Exploring children’s experiences of living in temporary accommodation during COVID-19 lockdowns to establish its impact on wellbeing

Monica Lakhanpaul, Yvonne Parry, Matthew Ankers, Sorcha Mahony, Rosemary Roberts, Michelle Heys, Marcella Ucci, Nadia Svirydzenka

Research output: Contribution to journalMeeting Abstractpeer-review


Objectives Qualitative research exploring impacts of the COVID-19 pandemic on children in the United Kingdom, consists of studies either done about, but not with children or explore a general population. Investigations exploring children living in temporary accommodation during COVID-19 lockdowns, from the child’s own voice, do not exist. To address this, we present a longitudinal qualitative study that enabled a group of children living in these circumstances to share their experiences, that helped establish impacts to their wellbeing.

Methods This longitudinal qualitative study formed part of a larger programme of work known as the CHAMPIONS project. Data were collected at two time points from children via semi-structured interviews.  Firstly, 11 participants aged 10–19 years were interviewed regarding their experiences of living in temporary accommodation during COVID-19 lockdowns in mid 2021; then 4 members of the original cohort were interviewed again in late 2021, to explore impacts to peer relations. Data was transcribed verbatim, thematically analysed, and examined together to explore impacts to participants wellbeing.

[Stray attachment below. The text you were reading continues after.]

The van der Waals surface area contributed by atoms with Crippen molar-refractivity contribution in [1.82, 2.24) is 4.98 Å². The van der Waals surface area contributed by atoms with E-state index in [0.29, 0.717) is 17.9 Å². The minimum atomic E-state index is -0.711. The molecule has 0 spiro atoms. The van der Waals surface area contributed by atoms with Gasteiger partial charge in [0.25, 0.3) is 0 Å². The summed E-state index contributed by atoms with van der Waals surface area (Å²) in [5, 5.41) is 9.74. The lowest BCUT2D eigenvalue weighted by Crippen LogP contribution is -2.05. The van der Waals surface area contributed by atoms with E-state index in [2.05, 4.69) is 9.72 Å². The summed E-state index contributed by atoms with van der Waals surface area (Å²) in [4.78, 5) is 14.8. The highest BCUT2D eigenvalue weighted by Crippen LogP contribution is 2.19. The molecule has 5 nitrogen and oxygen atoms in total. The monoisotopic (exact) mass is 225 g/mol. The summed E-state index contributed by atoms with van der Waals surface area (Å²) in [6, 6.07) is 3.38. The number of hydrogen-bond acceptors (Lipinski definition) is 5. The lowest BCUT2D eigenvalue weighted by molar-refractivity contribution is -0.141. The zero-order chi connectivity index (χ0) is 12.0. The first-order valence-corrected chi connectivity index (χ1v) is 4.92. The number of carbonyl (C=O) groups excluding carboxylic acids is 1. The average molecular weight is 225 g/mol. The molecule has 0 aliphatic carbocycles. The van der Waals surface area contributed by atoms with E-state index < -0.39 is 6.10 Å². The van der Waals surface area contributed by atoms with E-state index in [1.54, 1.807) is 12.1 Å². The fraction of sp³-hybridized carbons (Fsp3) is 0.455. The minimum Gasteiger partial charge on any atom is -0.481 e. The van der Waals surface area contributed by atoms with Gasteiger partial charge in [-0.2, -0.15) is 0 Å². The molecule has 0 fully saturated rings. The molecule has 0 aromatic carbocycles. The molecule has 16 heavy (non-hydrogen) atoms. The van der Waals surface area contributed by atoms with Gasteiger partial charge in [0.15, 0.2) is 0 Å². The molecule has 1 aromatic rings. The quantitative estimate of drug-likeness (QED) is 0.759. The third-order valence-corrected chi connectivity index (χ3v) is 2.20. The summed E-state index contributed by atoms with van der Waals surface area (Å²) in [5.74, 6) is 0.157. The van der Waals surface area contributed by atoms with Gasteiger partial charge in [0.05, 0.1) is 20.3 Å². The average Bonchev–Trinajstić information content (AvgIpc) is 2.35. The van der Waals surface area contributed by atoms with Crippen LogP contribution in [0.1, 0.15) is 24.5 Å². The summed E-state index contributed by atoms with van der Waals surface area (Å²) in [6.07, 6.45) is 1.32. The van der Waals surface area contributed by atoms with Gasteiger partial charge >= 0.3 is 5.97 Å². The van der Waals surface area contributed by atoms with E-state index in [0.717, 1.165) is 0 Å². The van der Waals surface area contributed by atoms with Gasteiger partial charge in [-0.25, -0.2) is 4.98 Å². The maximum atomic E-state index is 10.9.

Results Initial data highlighted how the inappropriate nature of some temporary accommodation, when coupled with lockdowns, impacted children’s mental wellbeing. For example, children described living in accommodation that had an inappropriate number of rooms, relative to the family size. This, when combined with lockdowns, resulted in some children reporting repetitive routines, within the same limited physical space, which made them feel like they were no longer normal kids. Similarly, living in inappropriate, temporary accommodation, resulted in potential impacts to children’s physical wellbeing as they were not able to properly isolate from sick family members. Follow-on data indicated that lockdowns impacted children social wellbeing also, as they became anxious about losing contact with peers, which they had already experienced when being made homeless and having to move to a new school. On a positive note, at both time points, participants described being able to spend more time with their families due to lockdowns, which resulted in improved relationships.

Conclusion This study provides unique insights from children’s own perspectives, regarding the impacts of temporary accommodation and COVID-19 lockdowns, on well-being. The impacts to mental wellbeing and improvements in family relationships are similar to those in McKinlay et al’s (2022) study of children in the general population. However, the additional impact of suboptimal housing environments was striking and further strengthens recommendations for pandemic preparedness and response policies to include provision and planning for priority populations such as these.
Original languageEnglish
Article number382
Pages (from-to)A56-A56
Number of pages1
JournalArchives of Disease in Childhood
Issue numberSuppl 2
Publication statusPublished - Jul 2023
EventRCPCH Conference 2023 - Scottish Event Campus Exhibition Way & Virtual, Glasgow, United Kingdom
Duration: 23 May 202325 May 2023


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